Images: Chef LG Han visits local farms in Singapore. Photo: Screenshot of a Video produced by the Singapore Food Agency

Landscapes properly managed with BD methods can help to enhance local biodiversity, which not only includes the introduction of new plants but supporting naturally occurring flora and fauna. Examples around the world have also shown that application of BD methods can encourage harmonious social communities. People’s perception and attitude to food may be expected to change over time.

All these can result in much bigger potential for food production in Singapore, and we are talking about food with the best available quality. Transforming the city-state from a Garden City into a true City in Nature using the SIFLI approach will create greater biodiversity at all levels of life – production of better and greater quantity of food and vibrant spaces for community bonding and active recreation.

B) Food Production and Land Use outside Singapore

It is a tremendous task to figure out the carbon footprint of all food available for purchase and consumption in Singapore. Few people in Singapore know or consider how far their food travelled and the adverse impact global food production and transportation causes. New methods, such as True Cost Accounting, provide ideas for how expensive such food actually is. These methods include in the equation costs left to be paid by future generations or by the communities that produce food for people in faraway land. With this aspect of the SIFLI, I am looking to a) create awareness and b) transform the relationships between food consumers, food producers and food suppliers. To give a few visionary examples: individuals, groups and enterprises in Singapore would grow in appreciation and support for BD, organic and permaculture food farms that are located in Singapore and adjoining countries. Farmer markets in Singapore would establish themselves with food products coming from within the country or within a limited region. People in Singapore would consume more food made with locally-sourced plants (example, cassava) and wean dependence on wheat and other temperate products that are sourced from further away.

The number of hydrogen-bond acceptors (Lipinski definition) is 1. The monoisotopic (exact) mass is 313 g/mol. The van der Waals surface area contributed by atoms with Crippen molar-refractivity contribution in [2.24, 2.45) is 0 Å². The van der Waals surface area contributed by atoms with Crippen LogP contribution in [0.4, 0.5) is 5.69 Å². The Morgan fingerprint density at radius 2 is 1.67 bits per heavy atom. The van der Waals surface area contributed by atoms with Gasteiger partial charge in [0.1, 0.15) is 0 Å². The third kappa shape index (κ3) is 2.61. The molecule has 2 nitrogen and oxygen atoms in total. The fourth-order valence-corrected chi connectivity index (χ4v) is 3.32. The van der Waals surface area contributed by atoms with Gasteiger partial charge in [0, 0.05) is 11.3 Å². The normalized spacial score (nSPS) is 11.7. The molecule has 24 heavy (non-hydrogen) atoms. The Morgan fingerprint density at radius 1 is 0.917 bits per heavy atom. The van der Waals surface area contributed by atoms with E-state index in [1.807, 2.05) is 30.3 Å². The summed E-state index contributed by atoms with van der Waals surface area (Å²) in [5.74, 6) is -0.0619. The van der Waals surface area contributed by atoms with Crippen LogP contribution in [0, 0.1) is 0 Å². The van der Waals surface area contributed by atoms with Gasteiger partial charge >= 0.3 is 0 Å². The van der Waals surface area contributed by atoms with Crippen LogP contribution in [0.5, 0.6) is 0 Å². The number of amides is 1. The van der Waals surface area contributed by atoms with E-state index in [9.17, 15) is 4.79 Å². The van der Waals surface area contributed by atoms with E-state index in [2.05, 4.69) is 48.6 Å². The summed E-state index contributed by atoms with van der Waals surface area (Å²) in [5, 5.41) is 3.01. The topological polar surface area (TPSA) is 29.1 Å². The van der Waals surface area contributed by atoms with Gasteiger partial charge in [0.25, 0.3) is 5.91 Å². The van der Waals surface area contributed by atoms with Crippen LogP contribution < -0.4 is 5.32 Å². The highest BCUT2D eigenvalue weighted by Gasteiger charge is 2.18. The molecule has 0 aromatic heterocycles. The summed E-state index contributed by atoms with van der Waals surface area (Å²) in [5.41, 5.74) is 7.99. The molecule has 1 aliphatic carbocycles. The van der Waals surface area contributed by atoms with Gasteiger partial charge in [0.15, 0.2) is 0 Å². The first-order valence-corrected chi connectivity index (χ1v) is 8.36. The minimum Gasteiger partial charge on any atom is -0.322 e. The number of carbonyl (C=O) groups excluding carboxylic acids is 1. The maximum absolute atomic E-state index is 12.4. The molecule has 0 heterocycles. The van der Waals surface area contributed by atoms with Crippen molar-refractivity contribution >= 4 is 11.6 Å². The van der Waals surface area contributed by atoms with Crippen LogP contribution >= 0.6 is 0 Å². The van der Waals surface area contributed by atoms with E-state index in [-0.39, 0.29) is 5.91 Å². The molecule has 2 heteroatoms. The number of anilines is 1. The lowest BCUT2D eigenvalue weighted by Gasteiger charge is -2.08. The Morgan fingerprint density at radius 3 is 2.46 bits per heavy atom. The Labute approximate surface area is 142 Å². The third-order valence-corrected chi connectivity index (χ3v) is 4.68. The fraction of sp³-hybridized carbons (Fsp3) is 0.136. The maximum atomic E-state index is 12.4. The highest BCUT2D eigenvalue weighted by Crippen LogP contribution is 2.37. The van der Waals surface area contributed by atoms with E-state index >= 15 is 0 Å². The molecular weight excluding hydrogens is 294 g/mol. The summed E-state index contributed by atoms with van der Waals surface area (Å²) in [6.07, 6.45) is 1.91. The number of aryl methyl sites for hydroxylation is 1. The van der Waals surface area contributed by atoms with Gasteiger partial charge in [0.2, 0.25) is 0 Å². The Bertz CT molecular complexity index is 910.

C) Fake Foods versus Real Foods

In Singapore, and many other cities, entire communities and a whole generation of environment-conscious and ethics-based eaters are being introduced to lab-grown ‹food› as an environmentally friendlier food alternative. Many food consumers are enticed by taste, appearance, and novelty. Unknown to many, companies that produce these ‹food alternatives› are the same people and companies that caused the global degradation of soil and biodiversity and the worsening qualities of food. Similarly not well known is that these lab-grown ‹food› alternatives require raw materials coming from places that practice GMO monocultures, and the ‹food› alternatives are stuffed with loads of artificial additives that nobody wants to have in their bodies.

For the SIFLI to become a healthy, just and lively being, we need regenerative approaches that are based on whole systems thinking. SIFLI cannot support practices that cause harm to Earth. Neither can it support lab-grown interventions that are advertised as ‹food›. Both systems prioritise profits for a few companies or individuals, and do not take into account people’s or nature’s well-being. As I write this article, I am aware that this text produces more questions than answers. This article is intended to give you a big picture perspective.


The author would like to thank Chingwei Chen, Huying Ng, Grace Zozobrado-Hahn and Cuifen Pui for commenting on the draft of this article.